The impact of gold mining on mango (Mangifera indica L.) grown in the vicinity of gold mining sites in Zamfara State, Nigeria have been assessed over the dry and wet seasons. Samples of mango plant parts were collected from 3 impacted sites and a control site monthly between March and August 2014, and analysed for selected heavy metals using Atomic Absorption Spectrophotometer. The results obtained indicate that Pb was the most abundant heavy metal in the mango roots (95.17 ± 68.49 mg/kg), stems (87.89 ± 64.11 mg/kg) and leaves (67.11 ± 57.11 mg/kg) found in Kwali and the least abundant metal was Ni (0.30 ± 0.44 mg/kg) in Kadauri (control site). The mean values of these metals were found to be above the WHO (1996) and Nigerian FMEnv maximum permissible limits indicating high level of contamination from gold mining activities. The abundances of the metals followed an unsequential pattern in the order Pb > Fe > Au > Al, depending on the location, and differed significantly (P<0.05) across sampling stations. Remarkably higher values of the contaminants were observed in the dry than the wet season. The sequence of heavy metal accumulation in the mango plants were Roots > Stems > Leaves > Fruits which revealed that the roots bio-accumulated the heavy metals more than the fruits. Bio-accumulation factor (BAF) values determined varied with specific heavy metals, location and the season. Most BAF values were higher than 1 indicating that Mangifera indica is a hyperaccumulator and could be used as bioindicator for pollution studies.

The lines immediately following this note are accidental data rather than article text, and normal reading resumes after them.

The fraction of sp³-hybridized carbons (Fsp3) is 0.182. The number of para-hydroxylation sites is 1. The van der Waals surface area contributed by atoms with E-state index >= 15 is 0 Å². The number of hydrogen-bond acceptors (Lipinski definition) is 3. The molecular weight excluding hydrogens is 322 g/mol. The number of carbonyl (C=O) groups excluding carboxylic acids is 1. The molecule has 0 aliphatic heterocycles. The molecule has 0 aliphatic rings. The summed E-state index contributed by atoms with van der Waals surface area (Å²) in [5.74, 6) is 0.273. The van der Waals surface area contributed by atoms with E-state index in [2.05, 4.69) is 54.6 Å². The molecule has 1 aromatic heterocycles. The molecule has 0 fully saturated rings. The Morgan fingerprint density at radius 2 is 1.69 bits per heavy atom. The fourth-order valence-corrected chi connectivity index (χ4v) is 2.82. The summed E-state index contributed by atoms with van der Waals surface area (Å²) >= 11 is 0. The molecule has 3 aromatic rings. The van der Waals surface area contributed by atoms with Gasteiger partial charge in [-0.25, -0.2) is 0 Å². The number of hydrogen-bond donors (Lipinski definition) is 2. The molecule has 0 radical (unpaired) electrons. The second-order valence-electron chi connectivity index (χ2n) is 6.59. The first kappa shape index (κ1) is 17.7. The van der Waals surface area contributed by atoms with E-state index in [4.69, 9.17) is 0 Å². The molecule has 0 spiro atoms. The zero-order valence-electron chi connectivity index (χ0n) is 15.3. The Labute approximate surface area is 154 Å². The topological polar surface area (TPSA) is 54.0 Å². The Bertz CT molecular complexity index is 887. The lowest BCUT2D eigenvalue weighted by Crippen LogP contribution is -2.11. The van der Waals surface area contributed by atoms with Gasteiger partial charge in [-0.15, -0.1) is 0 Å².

Key words: Heavy metals, Mangifera indica, BAF, gold mining, Nigeria.
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